To those who don’t follow this sort of thing closely there might be some confusion between a bar with a nice beer selection and a dedicated beer bar. A quick way to distinguish between the two is to look at the number of draft beers on offer. A good bar will have 6 or 7 - a beer bar will have around 20.
Having a lot of bottled beers doesn’t make you a beer bar. It doesn’t take all that much effort to maintain a large inventory of bottles – it’s a low maintenance undertaking. Having a large inventory of draft beers, on the other hand, means that the owners are willing to invest considerable energy and resources in making a wide range of fresh beers available to their customers. Draft beers are high maintenance. They need to be kept at the proper temperature, the pipes need to be kept clean, and because they’re unpasteurized, they have a limited shelf life. Any bar that offers 20 brews on draft is telling you where their heart is.
Enough with the definitions; on to the beer.
A few weeks ago I decided to do some research. I started at the Waterfront Ale House, at 20 years old the granddaddy of all Brooklyn beer bars. I hadn’t spent any quality time there in awhile and I wanted to use them as a benchmark to measure the newcomers. It also didn’t hurt that they sell a first rate burger. Rating beers is not something you want to do on an empty stomach.
Then it was on to an edgy area of 4th Avenue that contains no less than 3 beer bars in a one block area – Pacific Standard, Cherry Tree, and the 4th Ave Pub. I call it the Beer Triangle.
This was an ambitious agenda but then, I like to think that I’ve been training my whole life for this type of thing.
Waterfront Ale House
155 Atlantic Avenue (Between Henry & Clinton)
One of the opening shots of the beer revolution was the founding in 1989 of the Waterfront Ale House in Brooklyn. This coincided with my return to Park Slope from points south. I refuse to believe this was a coincidence and like to think of it as a “Field of Dreams” moment – they built it and I came.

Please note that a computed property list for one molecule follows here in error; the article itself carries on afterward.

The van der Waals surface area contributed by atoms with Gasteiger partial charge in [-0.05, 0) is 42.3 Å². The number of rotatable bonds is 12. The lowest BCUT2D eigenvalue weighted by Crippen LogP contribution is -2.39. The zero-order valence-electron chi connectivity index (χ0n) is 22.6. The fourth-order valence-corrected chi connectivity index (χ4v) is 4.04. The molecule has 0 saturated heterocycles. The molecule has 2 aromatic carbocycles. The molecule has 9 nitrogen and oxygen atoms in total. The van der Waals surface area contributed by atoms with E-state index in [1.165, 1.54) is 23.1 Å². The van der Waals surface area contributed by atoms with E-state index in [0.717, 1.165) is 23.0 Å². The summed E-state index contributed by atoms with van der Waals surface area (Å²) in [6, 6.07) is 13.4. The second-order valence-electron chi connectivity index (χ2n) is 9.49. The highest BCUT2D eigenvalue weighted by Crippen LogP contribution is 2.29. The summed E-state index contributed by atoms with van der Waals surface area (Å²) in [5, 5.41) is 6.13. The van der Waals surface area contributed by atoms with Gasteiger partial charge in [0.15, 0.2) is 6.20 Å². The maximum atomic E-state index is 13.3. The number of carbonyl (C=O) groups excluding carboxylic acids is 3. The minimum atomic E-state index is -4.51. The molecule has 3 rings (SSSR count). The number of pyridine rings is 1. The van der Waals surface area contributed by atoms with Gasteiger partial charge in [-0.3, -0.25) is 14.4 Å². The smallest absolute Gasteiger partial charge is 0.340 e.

At first glance the WAH could pass as a neighborhood bar. As beer bars go it’s more brightly lighted than most others although if you’re over 40 you wouldn’t want to try and read a newspaper. The bar area is separated from the dining area by a 6 foot partition which makes for a slightly cramped aisle as people pass behind the seats at the bar.
The Ale House first opened across the street in a smaller space that has now become Last Exit. When they transferred to the larger quarters that they now occupy they brought along the stylized three dimensional model of the lower Manhattan skyline. It’s illuminated from the rear and after 20 years it’s nice to see that it’s still around.
Some of them are still around after 20 years too. I recognized bartenders and servers that I first saw in the early 1990s. It’s pleasing to see that level of stability. They’re all efficient and friendly.
Call it a Neighborhood Mix. The age range runs from early 20s to late 60s with the median at 35. In the adjoining dining room are some families with children. It was a lively but well behaved crowd. I arrived at 7 on a Friday night and there looked to be a sprinkling of after work parties mixed in with regulars who seemed like they are there for the long haul. The bar was crowded.
Van Morrison’s Greatest Hits.
I counted 17 beers on draft although there could have been more. It’s an extensive selection. They’ve got a few passable wines by the glass and I was stunned to see that they are now offering cocktails. This is worrisome but I suspect that nobody takes this seriously. They also serve absinthe.
I started with a Pennichuck IPA which I found only decent. It wasn’t particularly hoppy for an IPA and my notes say “watery.”
Things got better with the Harpoon Celtic Ale. It was balanced but a little thinner than I prefer. It was certainly more than drinkable.
The best was my 3rd selection, the Harpoon Leviathan. It was rounded and creamy with a pleasant hoppy undertone. I could drink a lot of this if given the chance.
For 20 years the WAH has been offering free help-yourself popcorn from a freestanding popcorn stand. It’s salty and addictive.
They have a full menu and serve above average pub food. The burger is quite good. I had one at the bar.
In preparing this post I researched absinthe on Wikipedia. Among other things the article says “Absinthe traditionally has a natural green color but can also be colorless. It is commonly referred to in historical literature as "la fée verte" (the Green Fairy).”
I thought you should know that.
Tomorrow: On to Cherry Tree
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